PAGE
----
sPecTAcuLaR sound that results from the exhibitor riding the volume control up and down as the music plays subtracts from our confidence in proclaiming a sound good.)
Okay, while I was quite disappointed with the sound in most rooms, there were a few standouts. The new Vandersteen Model 7s were magnificent. I greatly appreciate Richard Vandersteen's efforts and I love his Model 5 loudspeakers, so I was predisposed to like them, but the 7s were altogether amazing. They use carbon-fiber-coated balsa wood diaphragms and they throw a huge, convincing sound stage. The Wilson Audio Sasha speakers were wonderful as well. As were the Focal Maestro Utopia speakers. And while the Vivid Audio's Giya speaker looked goofy to my eyes, it sounded quite good, but then they should at $58k the pair. I heard few dipole speakers that were interesting and several omni-directional speakers, such as the Duevel speakers that sounded quite good.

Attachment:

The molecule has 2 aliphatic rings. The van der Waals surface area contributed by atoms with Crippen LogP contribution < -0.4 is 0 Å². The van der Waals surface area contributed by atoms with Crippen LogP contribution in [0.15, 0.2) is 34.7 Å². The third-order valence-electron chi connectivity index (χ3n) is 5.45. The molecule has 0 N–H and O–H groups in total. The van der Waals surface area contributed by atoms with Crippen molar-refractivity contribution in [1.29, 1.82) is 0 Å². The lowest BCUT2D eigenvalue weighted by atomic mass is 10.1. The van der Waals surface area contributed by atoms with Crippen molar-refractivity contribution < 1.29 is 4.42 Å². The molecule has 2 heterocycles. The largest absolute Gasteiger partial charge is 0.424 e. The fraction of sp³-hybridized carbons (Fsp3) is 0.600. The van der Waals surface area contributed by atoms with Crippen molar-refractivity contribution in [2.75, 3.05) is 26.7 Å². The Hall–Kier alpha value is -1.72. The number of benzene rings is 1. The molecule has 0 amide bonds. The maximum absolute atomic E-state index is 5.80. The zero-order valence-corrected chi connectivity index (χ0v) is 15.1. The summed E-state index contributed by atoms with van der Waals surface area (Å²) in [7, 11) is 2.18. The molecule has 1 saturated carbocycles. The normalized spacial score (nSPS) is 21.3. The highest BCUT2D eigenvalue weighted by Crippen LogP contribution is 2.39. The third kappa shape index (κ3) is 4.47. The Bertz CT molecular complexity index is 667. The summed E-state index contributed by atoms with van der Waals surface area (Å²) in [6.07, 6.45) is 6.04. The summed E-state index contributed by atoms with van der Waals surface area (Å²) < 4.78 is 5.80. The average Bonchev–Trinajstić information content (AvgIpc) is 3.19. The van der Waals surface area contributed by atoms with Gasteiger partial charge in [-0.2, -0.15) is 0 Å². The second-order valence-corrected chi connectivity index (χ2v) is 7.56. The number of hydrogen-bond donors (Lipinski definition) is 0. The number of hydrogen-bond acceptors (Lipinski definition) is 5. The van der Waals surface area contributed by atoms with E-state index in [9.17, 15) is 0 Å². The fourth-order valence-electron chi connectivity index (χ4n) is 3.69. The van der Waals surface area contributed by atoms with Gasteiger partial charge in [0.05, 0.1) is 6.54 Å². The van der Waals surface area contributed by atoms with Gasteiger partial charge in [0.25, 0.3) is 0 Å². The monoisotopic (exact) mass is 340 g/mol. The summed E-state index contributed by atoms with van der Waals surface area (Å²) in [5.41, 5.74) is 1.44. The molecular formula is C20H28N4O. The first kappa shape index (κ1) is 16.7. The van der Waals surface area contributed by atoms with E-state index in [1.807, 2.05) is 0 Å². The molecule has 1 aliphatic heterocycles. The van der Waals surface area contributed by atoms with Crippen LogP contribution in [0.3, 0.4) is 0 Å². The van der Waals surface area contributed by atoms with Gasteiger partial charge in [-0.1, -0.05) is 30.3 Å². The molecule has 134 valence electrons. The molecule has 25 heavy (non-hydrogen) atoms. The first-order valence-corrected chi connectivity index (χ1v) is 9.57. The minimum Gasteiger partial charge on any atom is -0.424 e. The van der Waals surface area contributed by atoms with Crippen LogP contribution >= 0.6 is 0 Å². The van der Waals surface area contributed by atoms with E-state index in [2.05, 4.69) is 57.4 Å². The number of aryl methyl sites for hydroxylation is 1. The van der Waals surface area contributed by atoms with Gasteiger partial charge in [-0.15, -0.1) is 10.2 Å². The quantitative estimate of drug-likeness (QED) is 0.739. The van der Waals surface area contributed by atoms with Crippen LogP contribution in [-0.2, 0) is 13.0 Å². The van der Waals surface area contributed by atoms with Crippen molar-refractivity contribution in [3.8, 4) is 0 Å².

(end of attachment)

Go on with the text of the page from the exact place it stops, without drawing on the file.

While waiting for an elevator, I spoke with an interesting fellow who couldn't stop damning the new Magico Q loudspeakers. I had just heard them and I had expected more, but, once again, a small hotel room is far from being the ideal listening room, so my adherence to audio agnosticism protected me from judging too harshly, besides there was much to like. This fellow, on the other hand, was a daredevil of disparagement, derogating and deprecating with unsurpassed zeal. He flung insults the way a hit man empties his gun, ruthlessly, mercilessly. For him, the loudspeakers were not just disappointing, but somehow pernicious and execrable, possibly villainous.
I told him that I quite liked the Vandersteen Model 7s, just down the hall. He admitted that he hadn't heard them and he decided to give them a listen. But first he had to warm up his pejorative adjectives, much like a boxer warming up for a big fight. I was impressed by his fluid stream-of-conscious flow of abuse; he was truly a master of belittlement. I would have loved to have sat down and drank a beer with him, much as in the same way that I would much prefer to drink a beer with Simon Cowell than Paula Abdul, in spite of her many charms.